Tuesday, August 13, 2013


The concern for absolutes in ethics asserts that ethical teachings or understandings exist that are in fact valid for all times, for all people, for everywhere. Absolutes are universals. When someone claims that a particular activity was right in ancient times, i.e., herem the practice of holy war where the inhabitants of whole cities are slaughtered, but wrong now, they are in fact denying and abandoning the concept that absolute values are found in Scripture. One could just as easily argue the opposite as many in fact do, that what was prohibited in ancient times is acceptable now.

Back in 2001 after the tragedy of the towers I introduced discussions to reveal how difficult it should be to assess such horror among those who take the Book of Joshua quite literally. I started by citing the evidence of the ancient custom of herem, translated "utterly destroy" (NRSV). The Israelites wanted to follow the practices of other nations (1 Sam. 8:5). They did not wish to be unique and they were not unique. This was also true for the herem for it was also practiced by the neighbors that surrounded them as ancient texts prove:

And Chemosh said to me, "Go, take Nebo from Israel!" So I went by night and fought against it from the break of dawn until noon, taking it and slaying all, seven thousand men, boys, women, girls, and maid-servants, for I had devoted them to destruction for the (god) Ashtar-Chemosh. Moabite Stone (14-17) ANET3 (1969):320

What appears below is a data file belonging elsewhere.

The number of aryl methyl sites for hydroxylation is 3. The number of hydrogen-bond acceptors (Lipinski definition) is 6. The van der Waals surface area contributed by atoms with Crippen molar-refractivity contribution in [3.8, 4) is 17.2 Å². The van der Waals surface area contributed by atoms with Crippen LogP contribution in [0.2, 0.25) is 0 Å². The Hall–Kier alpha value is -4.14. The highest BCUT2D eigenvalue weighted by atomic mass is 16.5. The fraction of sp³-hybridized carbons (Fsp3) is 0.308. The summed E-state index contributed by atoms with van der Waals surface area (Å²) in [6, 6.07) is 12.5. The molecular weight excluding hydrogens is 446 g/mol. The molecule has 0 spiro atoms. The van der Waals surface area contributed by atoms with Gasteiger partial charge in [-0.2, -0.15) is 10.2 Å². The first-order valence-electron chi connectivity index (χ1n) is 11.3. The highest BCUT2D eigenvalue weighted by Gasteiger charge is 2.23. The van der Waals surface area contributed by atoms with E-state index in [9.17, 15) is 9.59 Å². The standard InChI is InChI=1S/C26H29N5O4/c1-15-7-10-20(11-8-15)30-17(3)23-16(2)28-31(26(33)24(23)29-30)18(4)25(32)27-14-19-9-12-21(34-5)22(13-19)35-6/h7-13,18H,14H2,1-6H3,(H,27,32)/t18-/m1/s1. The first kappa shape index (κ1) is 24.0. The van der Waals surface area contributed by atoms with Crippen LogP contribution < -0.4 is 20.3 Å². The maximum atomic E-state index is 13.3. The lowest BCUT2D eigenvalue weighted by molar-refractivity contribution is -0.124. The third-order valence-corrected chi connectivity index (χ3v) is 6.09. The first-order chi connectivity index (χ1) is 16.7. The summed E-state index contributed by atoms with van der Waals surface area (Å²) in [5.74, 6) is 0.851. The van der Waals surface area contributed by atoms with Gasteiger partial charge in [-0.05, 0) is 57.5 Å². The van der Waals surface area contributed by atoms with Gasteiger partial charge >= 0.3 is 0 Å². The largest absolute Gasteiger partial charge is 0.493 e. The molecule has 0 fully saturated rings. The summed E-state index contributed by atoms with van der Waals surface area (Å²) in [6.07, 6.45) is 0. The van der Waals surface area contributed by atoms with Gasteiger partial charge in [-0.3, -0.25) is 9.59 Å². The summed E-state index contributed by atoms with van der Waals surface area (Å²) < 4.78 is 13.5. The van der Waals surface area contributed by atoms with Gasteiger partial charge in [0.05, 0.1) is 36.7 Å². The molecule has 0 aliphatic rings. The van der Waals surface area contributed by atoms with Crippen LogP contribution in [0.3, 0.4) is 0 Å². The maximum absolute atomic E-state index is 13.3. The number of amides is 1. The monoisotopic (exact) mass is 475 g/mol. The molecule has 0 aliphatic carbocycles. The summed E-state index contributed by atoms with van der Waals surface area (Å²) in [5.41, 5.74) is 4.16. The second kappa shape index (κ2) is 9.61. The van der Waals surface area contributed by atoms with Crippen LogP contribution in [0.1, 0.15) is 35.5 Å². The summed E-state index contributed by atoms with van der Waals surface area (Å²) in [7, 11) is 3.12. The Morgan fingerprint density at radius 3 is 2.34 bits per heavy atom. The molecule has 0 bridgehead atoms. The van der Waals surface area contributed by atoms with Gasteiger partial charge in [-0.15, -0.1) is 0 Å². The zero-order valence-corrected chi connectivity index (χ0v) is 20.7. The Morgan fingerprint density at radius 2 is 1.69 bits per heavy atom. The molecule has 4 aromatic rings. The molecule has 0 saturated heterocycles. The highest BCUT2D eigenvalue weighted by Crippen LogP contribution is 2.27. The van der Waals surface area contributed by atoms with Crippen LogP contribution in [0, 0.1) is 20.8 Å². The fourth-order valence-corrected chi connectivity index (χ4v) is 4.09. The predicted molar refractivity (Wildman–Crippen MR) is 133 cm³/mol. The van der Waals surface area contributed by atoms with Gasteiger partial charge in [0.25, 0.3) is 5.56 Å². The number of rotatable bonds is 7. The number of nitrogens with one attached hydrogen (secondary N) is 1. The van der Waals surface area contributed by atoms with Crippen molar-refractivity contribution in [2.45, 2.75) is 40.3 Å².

The practice of herem is idealized in the Torah but especially in the legislation of Deuteronomy (Num. 21:2-3; Deut. 7:2, 12:2, 20:16-20, but save the fruit trees) and up to the time of David may have been a customary element of battle. It forms the very heart of the contents of the Book of Joshua where the practice of "holy extermination" is a central religious idea of the conquest stories (Joshua 2:10; 6:21; 8:26; 10:28,35,37,39,40; 11:11,12,20,21). It is the code by which Samuel is told to have functioned and judged Saul (1 Sam. 15: 1-33). Such a view would be blatant triumphalism and parochialism for one to condemn what Moab practiced in honor of Chemosh (since a false god cannot express his will since he cannot speak) while blessing what Israel practiced in honor of YHWH (because one asserts that that the God who can speak) and Father of Jesus Christ (the source of the teachings contained in the Sermon on the Mount) commanded the wholesale annihilation of Israel’s enemies.

How can they who give their blessing to the slaughter of Joshua then judge the actions of those who seized the jets and crashed them into the towers in honor of Allah? I emphatically reject in these cases that deity (Chemosh, Yahweh, or Allah) is the source of oracles commanding such pillage. Humanity is the source of such hatred. And since this is the case I can easily believe that humans will commit great atrocities in the name and on behalf of any deity they confess to follow. History is full of such examples, including unfortunately many committed by Christians.

So how can we understand such commands for annihilation? We should start with the Torah commands to abandon the worship of any god but Yahweh. Obedience to monotheism (actually henotheism) demands that Israelites avoid any social interaction that would lead to involvement with other gods. The teaching that Israelites are to have no dealings with Canaanites especially marriage thus represents a practical way to follow monotheism. Avoiding these prohibited social involvements if exaggerated to the extreme ends with a radical solution, the practice of herem. Simply stated if you empty out a land of false god worshipping foreigners, then any threat to following idolatrous customs would be totally removed.

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